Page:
Environmental Protection Fund

Environmental Protection Fund

History. In 1993, the Environmental Protection Fund (EPF) was created by the New York State Legislature in order to ensure there is funding for capital projects that both protect our environment and enhance NYS communities. The EPF is a pay-as-you-go fund, allowing the state to be fiscally responsible in making long-term investments for the future of both our environment and communities.

Funding. The EPF is primarily funded by the Real Estate Transfer Tax, and has been since its creation. By using this funding source, our state can ensure that investments in the environment are steady and occur on a continuing basis. The EPF is also supported by revenue generated by the unreturned deposits on bottles and cans and the issuance of conservation vehicle license plates, and annual transfers from the state’s general fund. Once the budget is finalized, money is dispersed by state agencies and grants are awarded to eligible projects.

Process. Each year, the NYS legislature and the governor negotiate the level of funding for the EPF during the budget season. EPF funding is then allocated into four different categories; open space, parks and recreation, solid waste, and climate change mitigation and adaption.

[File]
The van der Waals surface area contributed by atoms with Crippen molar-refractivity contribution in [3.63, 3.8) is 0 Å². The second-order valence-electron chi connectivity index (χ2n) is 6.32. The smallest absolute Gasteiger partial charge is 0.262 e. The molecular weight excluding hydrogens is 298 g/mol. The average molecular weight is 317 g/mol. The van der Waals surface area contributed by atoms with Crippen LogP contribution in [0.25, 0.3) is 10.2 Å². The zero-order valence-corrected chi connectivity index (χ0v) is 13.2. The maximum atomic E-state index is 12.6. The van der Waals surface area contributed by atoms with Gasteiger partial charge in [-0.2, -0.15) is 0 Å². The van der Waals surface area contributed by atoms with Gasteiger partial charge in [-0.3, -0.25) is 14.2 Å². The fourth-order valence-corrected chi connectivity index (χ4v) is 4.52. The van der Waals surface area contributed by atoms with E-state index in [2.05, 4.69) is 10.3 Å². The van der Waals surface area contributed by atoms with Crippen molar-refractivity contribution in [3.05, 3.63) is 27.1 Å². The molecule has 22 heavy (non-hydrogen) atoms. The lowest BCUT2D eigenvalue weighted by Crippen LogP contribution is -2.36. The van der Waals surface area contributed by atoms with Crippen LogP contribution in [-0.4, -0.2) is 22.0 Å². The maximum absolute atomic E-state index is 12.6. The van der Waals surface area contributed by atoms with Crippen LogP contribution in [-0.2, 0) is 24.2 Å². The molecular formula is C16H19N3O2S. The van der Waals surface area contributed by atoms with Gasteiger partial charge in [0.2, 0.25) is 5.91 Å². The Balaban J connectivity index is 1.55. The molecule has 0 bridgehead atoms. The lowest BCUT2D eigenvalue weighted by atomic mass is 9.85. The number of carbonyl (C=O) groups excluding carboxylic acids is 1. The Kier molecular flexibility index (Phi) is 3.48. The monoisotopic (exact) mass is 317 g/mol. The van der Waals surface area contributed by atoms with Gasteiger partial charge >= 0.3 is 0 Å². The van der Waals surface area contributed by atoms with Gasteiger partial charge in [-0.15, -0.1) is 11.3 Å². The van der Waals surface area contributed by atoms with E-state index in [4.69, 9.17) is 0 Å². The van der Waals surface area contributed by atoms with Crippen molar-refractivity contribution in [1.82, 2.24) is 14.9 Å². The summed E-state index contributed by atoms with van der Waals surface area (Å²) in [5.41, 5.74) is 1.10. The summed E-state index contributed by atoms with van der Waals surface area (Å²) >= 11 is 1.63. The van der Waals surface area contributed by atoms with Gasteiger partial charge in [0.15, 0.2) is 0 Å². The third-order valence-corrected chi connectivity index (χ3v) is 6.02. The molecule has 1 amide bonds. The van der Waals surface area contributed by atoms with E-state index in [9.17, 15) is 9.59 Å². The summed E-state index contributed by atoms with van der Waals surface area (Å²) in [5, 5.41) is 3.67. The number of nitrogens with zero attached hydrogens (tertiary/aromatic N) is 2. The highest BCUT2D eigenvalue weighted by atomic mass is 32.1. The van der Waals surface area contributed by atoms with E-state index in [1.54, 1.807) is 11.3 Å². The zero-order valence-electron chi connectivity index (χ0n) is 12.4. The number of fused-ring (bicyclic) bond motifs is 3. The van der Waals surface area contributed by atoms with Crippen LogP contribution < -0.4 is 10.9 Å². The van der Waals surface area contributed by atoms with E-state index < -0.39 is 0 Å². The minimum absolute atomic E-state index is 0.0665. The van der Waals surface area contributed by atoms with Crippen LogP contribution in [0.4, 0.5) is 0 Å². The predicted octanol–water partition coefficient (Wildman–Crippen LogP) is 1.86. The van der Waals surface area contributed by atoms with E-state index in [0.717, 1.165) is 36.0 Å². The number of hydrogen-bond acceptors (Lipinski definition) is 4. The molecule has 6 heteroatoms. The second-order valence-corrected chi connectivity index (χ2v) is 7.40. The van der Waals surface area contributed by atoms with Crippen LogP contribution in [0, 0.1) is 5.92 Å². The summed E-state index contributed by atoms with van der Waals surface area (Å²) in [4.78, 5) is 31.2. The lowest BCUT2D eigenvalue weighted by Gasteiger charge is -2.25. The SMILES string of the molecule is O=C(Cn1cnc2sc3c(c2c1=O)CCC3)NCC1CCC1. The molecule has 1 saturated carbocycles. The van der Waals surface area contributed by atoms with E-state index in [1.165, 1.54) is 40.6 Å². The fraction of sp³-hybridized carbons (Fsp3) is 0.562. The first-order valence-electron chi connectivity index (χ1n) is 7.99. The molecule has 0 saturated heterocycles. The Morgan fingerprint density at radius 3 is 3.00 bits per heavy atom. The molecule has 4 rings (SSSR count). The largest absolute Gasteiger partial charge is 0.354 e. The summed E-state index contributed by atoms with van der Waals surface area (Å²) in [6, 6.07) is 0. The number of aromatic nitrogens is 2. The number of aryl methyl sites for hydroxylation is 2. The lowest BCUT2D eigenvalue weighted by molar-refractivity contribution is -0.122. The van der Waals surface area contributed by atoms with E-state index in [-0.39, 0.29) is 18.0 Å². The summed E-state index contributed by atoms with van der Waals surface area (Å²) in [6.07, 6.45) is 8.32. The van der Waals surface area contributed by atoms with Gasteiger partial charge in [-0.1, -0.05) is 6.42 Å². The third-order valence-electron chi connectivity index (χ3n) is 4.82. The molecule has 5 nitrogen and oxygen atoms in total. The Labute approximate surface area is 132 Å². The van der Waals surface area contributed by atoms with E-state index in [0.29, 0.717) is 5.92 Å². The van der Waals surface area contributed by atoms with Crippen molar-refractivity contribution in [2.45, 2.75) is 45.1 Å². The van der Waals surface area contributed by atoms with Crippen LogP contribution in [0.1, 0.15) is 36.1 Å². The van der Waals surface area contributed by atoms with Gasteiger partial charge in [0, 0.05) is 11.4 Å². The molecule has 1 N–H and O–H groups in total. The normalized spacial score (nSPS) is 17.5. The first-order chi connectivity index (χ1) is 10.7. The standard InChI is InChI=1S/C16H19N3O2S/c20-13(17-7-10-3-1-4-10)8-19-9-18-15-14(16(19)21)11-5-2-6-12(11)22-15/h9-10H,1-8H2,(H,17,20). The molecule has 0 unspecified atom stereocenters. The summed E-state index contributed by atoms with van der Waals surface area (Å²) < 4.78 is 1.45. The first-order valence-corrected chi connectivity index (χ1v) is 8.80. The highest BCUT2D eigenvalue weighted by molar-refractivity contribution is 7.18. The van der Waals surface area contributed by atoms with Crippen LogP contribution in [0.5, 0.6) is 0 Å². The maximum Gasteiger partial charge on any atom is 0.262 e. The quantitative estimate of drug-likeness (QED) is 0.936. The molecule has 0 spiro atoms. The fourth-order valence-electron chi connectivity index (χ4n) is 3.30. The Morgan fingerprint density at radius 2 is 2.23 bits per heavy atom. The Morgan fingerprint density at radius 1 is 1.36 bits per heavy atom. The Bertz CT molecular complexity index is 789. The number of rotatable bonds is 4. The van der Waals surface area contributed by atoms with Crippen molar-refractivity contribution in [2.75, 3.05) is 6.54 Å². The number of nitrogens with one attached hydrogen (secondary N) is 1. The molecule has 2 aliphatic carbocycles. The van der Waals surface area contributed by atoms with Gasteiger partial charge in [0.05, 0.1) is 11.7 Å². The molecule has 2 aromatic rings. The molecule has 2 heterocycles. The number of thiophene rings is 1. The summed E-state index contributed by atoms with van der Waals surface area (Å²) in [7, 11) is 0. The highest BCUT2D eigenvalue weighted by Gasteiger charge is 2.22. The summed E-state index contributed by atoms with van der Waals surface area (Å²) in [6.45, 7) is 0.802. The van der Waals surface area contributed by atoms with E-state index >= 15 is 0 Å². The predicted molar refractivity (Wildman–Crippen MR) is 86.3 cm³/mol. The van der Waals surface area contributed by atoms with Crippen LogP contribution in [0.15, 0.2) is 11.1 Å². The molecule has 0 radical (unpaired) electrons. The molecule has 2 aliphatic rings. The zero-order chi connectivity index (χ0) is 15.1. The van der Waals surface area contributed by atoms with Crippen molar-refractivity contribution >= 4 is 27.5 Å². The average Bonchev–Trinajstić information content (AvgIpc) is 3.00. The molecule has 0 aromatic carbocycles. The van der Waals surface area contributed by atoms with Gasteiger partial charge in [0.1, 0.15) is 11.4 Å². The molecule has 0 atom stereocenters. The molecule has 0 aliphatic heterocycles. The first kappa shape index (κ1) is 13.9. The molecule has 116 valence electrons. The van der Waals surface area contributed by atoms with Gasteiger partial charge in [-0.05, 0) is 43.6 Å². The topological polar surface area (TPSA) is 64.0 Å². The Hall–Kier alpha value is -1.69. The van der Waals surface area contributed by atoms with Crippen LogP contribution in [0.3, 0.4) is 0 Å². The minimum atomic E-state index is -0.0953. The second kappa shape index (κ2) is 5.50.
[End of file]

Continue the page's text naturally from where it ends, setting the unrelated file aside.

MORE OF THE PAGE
Importance. What allows New York to separate itself from other states is our ingrained cultural value to protect our environment. The EPF allows us to protect our clean drinking water and air, parks and state lands, undertake programs that reduce pollution, fight invasive species, and attract tourism and businesses. A robust EPF allows New Yorkers to set an example for other states to prioritize environmental protection.

How the EPF has helped New York State and the Adirondack Park. In the Adirondack Park, funding from the EPF has increased the amount of Forever Wild lands for New Yorkers to enjoy. Once such example is the purchase of the Boreas Ponds Tract, which was part of the largest state Adirondack land purchase in over 100 years. Furthermore, the EPF protects Adirondack water and the communities that depend on it, by investing in the fight against invasive species, as well as efforts to make community wastewater clean before it is returned to the ecosystem.

The EPF is also an investment in the future of the entire state. For every $1 that is invested into the EPF, $7 in economic benefits is returned to New York State. EPF investments in our environment have helped the outdoor recreation industry prosper. Over 4.5 million residents and visitors participate in outdoor recreation activities annually in New York and bring in billions of dollars to our economy.

The EPF has put in motion a new wave of environmental protection, honoring a legacy of Adirondack Park preservation that began in 1892. Without the EPF, our Adirondack Park wouldn’t be as wonderful as it is today.

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